Missouri Career Education

Get Adobe ReaderA note about viewing streaming video


Career Preparation Certificate Program
Documentation and Participation

While schools have experience in assessing academic components, there are challenges in assessing career prep components. Employers could use assessments to determine an individual’s desirable and undesirable characteristics, however these might not be appropriate for schools to administer.

Given these challenges, there are ways to determine and document past experience as it relates to individual work readiness behaviors and characteristics. Ideally, desirable behaviors and characteristics displayed in the school setting should carry over to the workplace.  Below are a few examples in which individual behavior and performance can be documented.

Attendance and punctuality are reflections of the student’s perception and experience of school. Schools have well-documented attendance records typically coded with absences (authorized or unauthorized). If asked, school administrators, counselors, and teachers will have a greater record and understanding of the students who maintain good records of attendance and completion of assignments.

Awards and recognition provide a reflection of an individual’s abilities, talents, and leadership. Even lesser-known citizenship or community based accomplishments provide insight into an individual’s potential.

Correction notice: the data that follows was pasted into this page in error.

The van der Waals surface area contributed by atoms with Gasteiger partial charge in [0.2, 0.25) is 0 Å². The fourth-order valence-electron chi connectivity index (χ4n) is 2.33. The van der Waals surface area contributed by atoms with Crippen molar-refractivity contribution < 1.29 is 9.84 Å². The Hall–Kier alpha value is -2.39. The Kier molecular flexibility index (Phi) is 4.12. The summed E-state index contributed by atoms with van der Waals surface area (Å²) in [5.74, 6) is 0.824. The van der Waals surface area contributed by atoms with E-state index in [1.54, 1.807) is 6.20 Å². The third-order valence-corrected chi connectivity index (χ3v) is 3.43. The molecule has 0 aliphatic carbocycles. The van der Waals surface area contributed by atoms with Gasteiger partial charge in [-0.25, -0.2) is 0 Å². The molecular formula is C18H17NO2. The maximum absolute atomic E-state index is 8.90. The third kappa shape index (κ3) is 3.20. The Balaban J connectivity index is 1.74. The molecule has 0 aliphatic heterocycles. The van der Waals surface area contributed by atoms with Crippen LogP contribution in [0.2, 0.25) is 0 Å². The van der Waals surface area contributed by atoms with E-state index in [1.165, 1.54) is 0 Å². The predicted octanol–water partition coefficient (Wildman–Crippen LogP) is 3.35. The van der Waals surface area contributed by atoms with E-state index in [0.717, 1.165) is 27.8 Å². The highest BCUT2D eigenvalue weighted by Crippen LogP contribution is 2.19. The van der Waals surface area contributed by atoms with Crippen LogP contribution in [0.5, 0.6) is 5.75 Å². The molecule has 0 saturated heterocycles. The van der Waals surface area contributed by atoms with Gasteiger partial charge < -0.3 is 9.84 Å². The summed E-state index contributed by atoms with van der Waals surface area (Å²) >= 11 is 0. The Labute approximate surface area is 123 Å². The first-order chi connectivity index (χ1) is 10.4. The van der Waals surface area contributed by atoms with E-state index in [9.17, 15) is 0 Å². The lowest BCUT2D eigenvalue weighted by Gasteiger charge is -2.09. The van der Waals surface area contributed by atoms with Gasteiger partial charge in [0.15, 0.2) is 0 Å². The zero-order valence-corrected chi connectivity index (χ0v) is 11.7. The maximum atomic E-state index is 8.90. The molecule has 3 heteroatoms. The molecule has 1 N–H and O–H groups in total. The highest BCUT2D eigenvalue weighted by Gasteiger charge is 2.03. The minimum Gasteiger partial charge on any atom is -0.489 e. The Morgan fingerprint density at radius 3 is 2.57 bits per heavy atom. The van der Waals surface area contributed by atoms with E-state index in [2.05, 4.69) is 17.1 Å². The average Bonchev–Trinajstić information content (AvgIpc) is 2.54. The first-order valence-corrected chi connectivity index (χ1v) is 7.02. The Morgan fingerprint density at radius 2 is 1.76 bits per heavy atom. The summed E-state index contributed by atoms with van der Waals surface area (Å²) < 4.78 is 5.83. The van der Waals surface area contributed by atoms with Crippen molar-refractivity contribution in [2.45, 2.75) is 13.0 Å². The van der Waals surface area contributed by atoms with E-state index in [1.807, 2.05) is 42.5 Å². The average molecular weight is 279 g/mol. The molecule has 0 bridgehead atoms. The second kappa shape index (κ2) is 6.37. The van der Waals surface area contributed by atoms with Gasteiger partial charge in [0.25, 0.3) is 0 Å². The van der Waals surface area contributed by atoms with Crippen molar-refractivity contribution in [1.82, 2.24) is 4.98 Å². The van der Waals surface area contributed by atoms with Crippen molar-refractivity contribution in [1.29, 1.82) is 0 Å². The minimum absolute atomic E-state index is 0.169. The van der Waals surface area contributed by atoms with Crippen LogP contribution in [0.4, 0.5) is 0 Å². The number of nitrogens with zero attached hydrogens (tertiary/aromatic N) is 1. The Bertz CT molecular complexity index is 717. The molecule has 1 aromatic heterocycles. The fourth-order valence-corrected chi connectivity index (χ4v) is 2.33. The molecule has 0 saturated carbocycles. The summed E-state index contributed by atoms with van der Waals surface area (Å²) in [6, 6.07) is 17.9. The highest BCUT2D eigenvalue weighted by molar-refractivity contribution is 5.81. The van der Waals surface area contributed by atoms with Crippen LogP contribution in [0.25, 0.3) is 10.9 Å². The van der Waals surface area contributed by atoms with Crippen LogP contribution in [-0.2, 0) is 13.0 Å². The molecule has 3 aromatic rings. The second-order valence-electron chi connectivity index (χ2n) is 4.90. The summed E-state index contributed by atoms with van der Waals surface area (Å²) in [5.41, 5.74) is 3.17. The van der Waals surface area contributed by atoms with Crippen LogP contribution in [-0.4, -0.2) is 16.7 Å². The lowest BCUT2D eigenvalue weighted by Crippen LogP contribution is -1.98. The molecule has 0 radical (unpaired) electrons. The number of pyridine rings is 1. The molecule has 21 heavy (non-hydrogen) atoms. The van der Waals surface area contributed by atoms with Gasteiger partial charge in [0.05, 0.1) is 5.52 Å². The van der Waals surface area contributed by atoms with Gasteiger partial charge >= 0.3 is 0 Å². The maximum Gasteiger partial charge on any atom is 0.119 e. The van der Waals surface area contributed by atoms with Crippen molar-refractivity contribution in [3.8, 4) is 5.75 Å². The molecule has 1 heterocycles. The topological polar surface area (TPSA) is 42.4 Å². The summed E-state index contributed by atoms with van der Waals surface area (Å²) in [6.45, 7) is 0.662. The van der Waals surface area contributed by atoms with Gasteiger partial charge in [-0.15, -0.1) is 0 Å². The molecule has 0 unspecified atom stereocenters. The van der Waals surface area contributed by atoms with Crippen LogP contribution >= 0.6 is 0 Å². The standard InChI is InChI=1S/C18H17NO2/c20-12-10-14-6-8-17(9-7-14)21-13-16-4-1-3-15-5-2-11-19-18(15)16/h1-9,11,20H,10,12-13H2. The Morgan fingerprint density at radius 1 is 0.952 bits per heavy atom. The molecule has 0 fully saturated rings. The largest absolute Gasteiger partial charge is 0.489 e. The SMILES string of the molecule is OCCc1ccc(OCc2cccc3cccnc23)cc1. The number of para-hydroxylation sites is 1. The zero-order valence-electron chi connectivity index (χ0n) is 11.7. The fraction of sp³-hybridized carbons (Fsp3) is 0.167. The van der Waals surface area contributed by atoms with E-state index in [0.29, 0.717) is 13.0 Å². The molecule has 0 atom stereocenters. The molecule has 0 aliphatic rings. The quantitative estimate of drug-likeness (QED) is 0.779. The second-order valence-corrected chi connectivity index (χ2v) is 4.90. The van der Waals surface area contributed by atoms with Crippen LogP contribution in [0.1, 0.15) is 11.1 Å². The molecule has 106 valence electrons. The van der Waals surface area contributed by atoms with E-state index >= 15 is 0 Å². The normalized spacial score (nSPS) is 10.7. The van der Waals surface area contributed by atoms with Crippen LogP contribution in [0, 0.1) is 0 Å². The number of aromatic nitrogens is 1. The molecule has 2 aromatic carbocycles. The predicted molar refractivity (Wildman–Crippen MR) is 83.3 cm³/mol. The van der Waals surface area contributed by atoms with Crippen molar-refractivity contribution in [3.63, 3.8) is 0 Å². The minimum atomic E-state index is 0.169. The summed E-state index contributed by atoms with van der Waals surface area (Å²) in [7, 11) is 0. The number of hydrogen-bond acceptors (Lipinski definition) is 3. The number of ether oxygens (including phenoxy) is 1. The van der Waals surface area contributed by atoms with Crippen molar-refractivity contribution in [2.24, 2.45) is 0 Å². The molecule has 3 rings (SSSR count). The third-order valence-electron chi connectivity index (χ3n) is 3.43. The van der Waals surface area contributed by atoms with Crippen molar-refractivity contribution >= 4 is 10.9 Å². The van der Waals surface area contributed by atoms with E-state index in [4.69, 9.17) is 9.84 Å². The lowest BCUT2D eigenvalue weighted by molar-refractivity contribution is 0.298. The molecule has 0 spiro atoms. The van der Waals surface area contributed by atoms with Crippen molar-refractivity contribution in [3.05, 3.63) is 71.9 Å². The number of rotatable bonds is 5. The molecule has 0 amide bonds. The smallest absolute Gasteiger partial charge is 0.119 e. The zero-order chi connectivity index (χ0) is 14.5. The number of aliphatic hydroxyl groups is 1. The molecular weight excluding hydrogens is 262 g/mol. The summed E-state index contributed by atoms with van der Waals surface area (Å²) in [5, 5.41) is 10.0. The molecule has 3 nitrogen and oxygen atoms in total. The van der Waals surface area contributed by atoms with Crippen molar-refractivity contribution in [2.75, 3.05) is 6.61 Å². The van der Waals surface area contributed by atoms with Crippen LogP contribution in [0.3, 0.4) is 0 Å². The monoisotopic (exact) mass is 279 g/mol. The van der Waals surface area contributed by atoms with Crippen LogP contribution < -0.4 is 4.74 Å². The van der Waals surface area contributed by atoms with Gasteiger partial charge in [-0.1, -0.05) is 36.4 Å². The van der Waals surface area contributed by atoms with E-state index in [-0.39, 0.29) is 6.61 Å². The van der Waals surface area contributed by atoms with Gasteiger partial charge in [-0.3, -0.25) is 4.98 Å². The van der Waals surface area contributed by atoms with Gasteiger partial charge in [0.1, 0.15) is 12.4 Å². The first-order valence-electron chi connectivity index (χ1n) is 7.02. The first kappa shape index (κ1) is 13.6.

Volunteer and community service refer to service that a person performs for the benefit of his or her local community. Individuals are often involved in volunteer activities and community service for unselfish reasons.

Job shadowing and internship experiences provide an opportunity for a person to gain insights into specific occupations in the workplace. This helps the individual learn more about specific careers and prepare for the required education/training. Job shadowing and internships are a great business and education partnership opportunity.

Mentoring/tutoring is the process of matching younger students with older students. The mentoring process can be a developmental relationship providing motivation, guidance, and support to everyday challenges. Tutoring can be similar in nature although more focus is directed toward improving academic knowledge and understanding.

Pre-employment skills such as mock interviews, résumés and letters of application are a great way to practice individual skills and get feedback from a career development professional on ways to improve. With appropriate training and preparation, individuals will be able to identify and search for jobs, apply for positions appropriately, be more comfortable with the interview process, and have the skills to help maintain employment.